Another pattern that didn't make sense and needed to change was the red zone defense. Before last week's game, the Texans had allowed thirteen touchdowns and three field goals once the opponent entered Houston's twenty yard line. This amounts to a touchdown rate of 81.25%, last in the NFL. No team had failed to score against Houston in the red zone. Last Sunday, the same problems occurred as the Chiefs scored two touchdowns on their first two drives into the red zone. Then, miraculously, Houston had their first red zone stop on a goal line stand with 13:50 left in the 4th. If Kansas City scored, the game would have been over, but they were able to chase Alex Smith out of the pocket and force an incompletion. The Chiefs still had a touchdown percentage of 66.67%. Hey, it's a start. The defense played worse than the points allowed indicated, but the turnovers covered up some of their mistakes. Hopefully, the red zone defense improves and turnovers continue to increase as the rest of the season progresses.
Kubiak, Kubiak, Kubiak
If you ever played a game of Madden or read Bill Barnwell's Thank You for Not Coaching, you will understand what I'll be going over. In Sunday's game, Kubiak made a few coaching mistakes regarding time management, goal line offense and pass protection (this will be discussed in depth later this week). In the preview, I talked about how you have to score touchdowns, not field goals, to beat the Chiefs. Their defense is too damn good and their offense is too opportunistic to let you get away with field goals. On Sunday, the Texans kicked three field goals. Just like the Cowboys, they lost 17-16. They faced the following dilemmas on 4th down when they opted to kick the ball:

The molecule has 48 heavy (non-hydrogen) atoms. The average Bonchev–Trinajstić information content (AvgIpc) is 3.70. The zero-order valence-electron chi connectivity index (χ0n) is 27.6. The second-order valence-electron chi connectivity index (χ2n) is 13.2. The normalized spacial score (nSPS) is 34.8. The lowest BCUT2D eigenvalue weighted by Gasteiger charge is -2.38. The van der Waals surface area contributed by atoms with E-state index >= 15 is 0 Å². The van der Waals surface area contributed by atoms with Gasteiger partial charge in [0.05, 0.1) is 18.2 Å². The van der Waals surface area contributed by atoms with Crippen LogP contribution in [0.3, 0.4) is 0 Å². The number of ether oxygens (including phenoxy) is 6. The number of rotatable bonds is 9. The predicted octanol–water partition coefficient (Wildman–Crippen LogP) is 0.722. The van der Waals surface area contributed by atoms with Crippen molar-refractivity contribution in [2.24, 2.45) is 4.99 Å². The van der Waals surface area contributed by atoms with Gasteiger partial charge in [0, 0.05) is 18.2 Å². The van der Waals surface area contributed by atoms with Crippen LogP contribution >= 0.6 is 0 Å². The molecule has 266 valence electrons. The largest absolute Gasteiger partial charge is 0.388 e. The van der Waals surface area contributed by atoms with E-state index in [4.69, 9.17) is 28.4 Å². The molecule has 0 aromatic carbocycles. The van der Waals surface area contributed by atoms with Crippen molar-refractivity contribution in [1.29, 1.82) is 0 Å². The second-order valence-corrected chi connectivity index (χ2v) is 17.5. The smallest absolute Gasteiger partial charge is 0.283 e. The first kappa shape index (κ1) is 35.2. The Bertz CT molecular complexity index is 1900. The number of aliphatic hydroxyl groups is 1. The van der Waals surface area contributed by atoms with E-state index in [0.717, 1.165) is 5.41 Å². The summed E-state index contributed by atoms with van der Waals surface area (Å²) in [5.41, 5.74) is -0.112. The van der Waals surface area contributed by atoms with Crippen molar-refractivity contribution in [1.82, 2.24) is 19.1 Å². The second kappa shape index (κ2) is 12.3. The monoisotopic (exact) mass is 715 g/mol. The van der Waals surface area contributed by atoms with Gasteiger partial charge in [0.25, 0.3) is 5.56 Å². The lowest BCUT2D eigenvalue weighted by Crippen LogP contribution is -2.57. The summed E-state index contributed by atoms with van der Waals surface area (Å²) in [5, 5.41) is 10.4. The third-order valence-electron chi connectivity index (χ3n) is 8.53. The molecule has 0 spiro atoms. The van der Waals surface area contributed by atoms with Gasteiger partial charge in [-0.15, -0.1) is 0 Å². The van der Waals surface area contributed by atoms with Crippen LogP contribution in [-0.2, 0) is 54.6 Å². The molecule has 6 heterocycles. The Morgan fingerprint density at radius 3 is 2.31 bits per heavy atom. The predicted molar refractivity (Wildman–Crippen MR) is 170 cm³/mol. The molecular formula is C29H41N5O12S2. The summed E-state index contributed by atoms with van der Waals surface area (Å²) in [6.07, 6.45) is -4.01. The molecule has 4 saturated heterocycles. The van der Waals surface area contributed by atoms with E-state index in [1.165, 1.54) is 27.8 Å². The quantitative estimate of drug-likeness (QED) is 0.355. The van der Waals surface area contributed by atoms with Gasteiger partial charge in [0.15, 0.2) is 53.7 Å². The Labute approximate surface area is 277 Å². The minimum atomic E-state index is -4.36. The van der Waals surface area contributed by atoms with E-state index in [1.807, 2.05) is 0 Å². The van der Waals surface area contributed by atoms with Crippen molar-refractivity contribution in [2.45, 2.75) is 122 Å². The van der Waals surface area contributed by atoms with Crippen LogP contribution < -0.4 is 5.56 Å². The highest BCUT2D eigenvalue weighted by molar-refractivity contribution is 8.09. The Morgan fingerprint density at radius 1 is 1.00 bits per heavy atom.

|4th and 15||48 Yds||0-0|
|4th and 3||21 Yds||10-14|
|4th and 1||47 Yds||16-17|
The biggest issue I had with the group of field goals was the second field goal. It was not because Kubiak chose to kick the ball. At this point in the game, they only had Greg Jones left to play running back and the chance of gaining a yard on fourth down was slim. They couldn't run the ball up the middle all game and they didn't have a lead blocker at this point. When Houston ran the ball on second down at the one yard line, they lost two yards because Jones can't lead through the hole and run the ball at the same time.
My problem was the play-calling. They ran a QB sneak on first down, ran it with Jones on 2nd, threw a fade to Hopkins on 3rd and then kicked a field goal. I didn't mind the QB sneak because it was surprising. However, I hated the Jones run. Houston couldn't run the ball up the middle at midfield, so why would they be able to without a lead blocker against the Chiefs' stout goal line defense? What they should have done was either spread the field out or run a play-action pass. When Jones was back there, everyone knew they were going to run the ball up the middle, and they lost two yards because of it. It was a predictable play and limited the offense's options on third down.